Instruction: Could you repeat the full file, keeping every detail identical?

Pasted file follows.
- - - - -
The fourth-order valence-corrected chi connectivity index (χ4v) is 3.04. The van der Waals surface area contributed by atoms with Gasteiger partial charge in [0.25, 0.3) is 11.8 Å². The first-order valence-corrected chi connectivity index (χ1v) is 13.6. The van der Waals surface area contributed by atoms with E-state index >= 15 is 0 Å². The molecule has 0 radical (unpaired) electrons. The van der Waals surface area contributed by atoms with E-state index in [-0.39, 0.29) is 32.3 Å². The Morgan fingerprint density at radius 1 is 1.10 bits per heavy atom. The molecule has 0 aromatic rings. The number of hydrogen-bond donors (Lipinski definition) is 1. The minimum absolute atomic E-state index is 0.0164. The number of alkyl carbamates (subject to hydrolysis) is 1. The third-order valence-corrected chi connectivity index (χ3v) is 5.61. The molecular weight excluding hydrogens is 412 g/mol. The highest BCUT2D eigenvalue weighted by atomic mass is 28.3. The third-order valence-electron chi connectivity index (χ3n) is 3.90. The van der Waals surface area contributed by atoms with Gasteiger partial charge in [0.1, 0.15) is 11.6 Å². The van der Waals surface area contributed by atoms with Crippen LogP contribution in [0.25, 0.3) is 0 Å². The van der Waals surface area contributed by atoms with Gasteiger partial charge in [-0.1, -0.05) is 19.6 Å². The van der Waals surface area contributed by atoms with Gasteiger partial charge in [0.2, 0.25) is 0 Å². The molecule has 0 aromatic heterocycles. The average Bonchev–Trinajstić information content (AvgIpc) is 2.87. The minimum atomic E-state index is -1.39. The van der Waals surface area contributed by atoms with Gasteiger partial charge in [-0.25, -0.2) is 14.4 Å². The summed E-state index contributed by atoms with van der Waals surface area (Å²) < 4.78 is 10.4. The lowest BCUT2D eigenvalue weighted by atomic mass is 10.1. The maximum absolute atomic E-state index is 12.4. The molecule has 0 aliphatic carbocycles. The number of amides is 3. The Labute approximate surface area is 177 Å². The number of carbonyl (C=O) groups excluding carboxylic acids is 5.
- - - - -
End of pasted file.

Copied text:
The fourth-order valence-corrected chi connectivity index (χ4v) is 3.04. The van der Waals surface area contributed by atoms with Gasteiger partial charge in [0.25, 0.3) is 11.8 Å². The first-order valence-corrected chi connectivity index (χ1v) is 13.6. The van der Waals surface area contributed by atoms with E-state index >= 15 is 0 Å². The molecule has 0 radical (unpaired) electrons. The van der Waals surface area contributed by atoms with E-state index in [-0.39, 0.29) is 32.3 Å². The Morgan fingerprint density at radius 1 is 1.10 bits per heavy atom. The molecule has 0 aromatic rings. The number of hydrogen-bond donors (Lipinski definition) is 1. The minimum absolute atomic E-state index is 0.0164. The number of alkyl carbamates (subject to hydrolysis) is 1. The third-order valence-corrected chi connectivity index (χ3v) is 5.61. The molecular weight excluding hydrogens is 412 g/mol. The highest BCUT2D eigenvalue weighted by atomic mass is 28.3. The third-order valence-electron chi connectivity index (χ3n) is 3.90. The van der Waals surface area contributed by atoms with Gasteiger partial charge in [0.1, 0.15) is 11.6 Å². The van der Waals surface area contributed by atoms with Crippen LogP contribution in [0.25, 0.3) is 0 Å². The van der Waals surface area contributed by atoms with Gasteiger partial charge in [-0.1, -0.05) is 19.6 Å². The van der Waals surface area contributed by atoms with Gasteiger partial charge in [0.2, 0.25) is 0 Å². The molecule has 0 aromatic heterocycles. The average Bonchev–Trinajstić information content (AvgIpc) is 2.87. The minimum atomic E-state index is -1.39. The van der Waals surface area contributed by atoms with Gasteiger partial charge in [-0.25, -0.2) is 14.4 Å². The summed E-state index contributed by atoms with van der Waals surface area (Å²) < 4.78 is 10.4. The lowest BCUT2D eigenvalue weighted by atomic mass is 10.1. The maximum absolute atomic E-state index is 12.4. The molecule has 0 aliphatic carbocycles. The number of amides is 3. The Labute approximate surface area is 177 Å². The number of carbonyl (C=O) groups excluding carboxylic acids is 5.